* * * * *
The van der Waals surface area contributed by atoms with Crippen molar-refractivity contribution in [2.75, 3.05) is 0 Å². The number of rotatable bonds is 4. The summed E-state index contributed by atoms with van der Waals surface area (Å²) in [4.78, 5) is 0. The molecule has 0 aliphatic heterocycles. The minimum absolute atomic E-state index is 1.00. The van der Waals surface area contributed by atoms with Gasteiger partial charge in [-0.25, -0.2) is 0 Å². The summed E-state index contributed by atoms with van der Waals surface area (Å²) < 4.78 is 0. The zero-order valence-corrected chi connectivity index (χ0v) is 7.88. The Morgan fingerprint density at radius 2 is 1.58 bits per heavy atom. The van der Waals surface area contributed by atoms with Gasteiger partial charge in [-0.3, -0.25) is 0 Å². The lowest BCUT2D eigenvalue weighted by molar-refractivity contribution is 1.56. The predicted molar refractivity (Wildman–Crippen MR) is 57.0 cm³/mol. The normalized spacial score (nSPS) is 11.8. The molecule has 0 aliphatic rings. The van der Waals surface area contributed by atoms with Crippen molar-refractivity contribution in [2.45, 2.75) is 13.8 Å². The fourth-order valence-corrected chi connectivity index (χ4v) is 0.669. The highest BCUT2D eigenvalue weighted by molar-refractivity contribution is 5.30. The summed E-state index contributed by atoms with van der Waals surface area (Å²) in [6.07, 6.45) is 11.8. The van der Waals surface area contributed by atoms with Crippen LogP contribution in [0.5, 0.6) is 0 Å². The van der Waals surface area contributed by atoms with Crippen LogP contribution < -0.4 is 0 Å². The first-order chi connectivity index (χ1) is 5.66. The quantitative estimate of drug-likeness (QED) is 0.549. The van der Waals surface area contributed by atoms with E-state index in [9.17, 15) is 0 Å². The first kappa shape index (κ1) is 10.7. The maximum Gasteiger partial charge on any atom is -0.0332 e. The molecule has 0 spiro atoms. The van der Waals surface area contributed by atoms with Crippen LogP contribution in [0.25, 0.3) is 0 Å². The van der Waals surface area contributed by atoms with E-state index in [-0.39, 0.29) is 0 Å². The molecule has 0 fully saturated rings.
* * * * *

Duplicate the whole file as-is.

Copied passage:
The van der Waals surface area contributed by atoms with Crippen molar-refractivity contribution in [2.75, 3.05) is 0 Å². The number of rotatable bonds is 4. The summed E-state index contributed by atoms with van der Waals surface area (Å²) in [4.78, 5) is 0. The molecule has 0 aliphatic heterocycles. The minimum absolute atomic E-state index is 1.00. The van der Waals surface area contributed by atoms with Gasteiger partial charge in [-0.25, -0.2) is 0 Å². The summed E-state index contributed by atoms with van der Waals surface area (Å²) < 4.78 is 0. The zero-order valence-corrected chi connectivity index (χ0v) is 7.88. The Morgan fingerprint density at radius 2 is 1.58 bits per heavy atom. The van der Waals surface area contributed by atoms with Gasteiger partial charge in [-0.3, -0.25) is 0 Å². The lowest BCUT2D eigenvalue weighted by molar-refractivity contribution is 1.56. The predicted molar refractivity (Wildman–Crippen MR) is 57.0 cm³/mol. The normalized spacial score (nSPS) is 11.8. The molecule has 0 aliphatic rings. The van der Waals surface area contributed by atoms with Crippen molar-refractivity contribution in [2.45, 2.75) is 13.8 Å². The fourth-order valence-corrected chi connectivity index (χ4v) is 0.669. The highest BCUT2D eigenvalue weighted by molar-refractivity contribution is 5.30. The summed E-state index contributed by atoms with van der Waals surface area (Å²) in [6.07, 6.45) is 11.8. The van der Waals surface area contributed by atoms with Crippen LogP contribution in [0.5, 0.6) is 0 Å². The van der Waals surface area contributed by atoms with Crippen LogP contribution < -0.4 is 0 Å². The first-order chi connectivity index (χ1) is 5.66. The quantitative estimate of drug-likeness (QED) is 0.549. The van der Waals surface area contributed by atoms with E-state index in [9.17, 15) is 0 Å². The first kappa shape index (κ1) is 10.7. The maximum Gasteiger partial charge on any atom is -0.0332 e. The molecule has 0 spiro atoms. The van der Waals surface area contributed by atoms with Crippen LogP contribution in [0.25, 0.3) is 0 Å². The van der Waals surface area contributed by atoms with E-state index in [-0.39, 0.29) is 0 Å². The molecule has 0 fully saturated rings.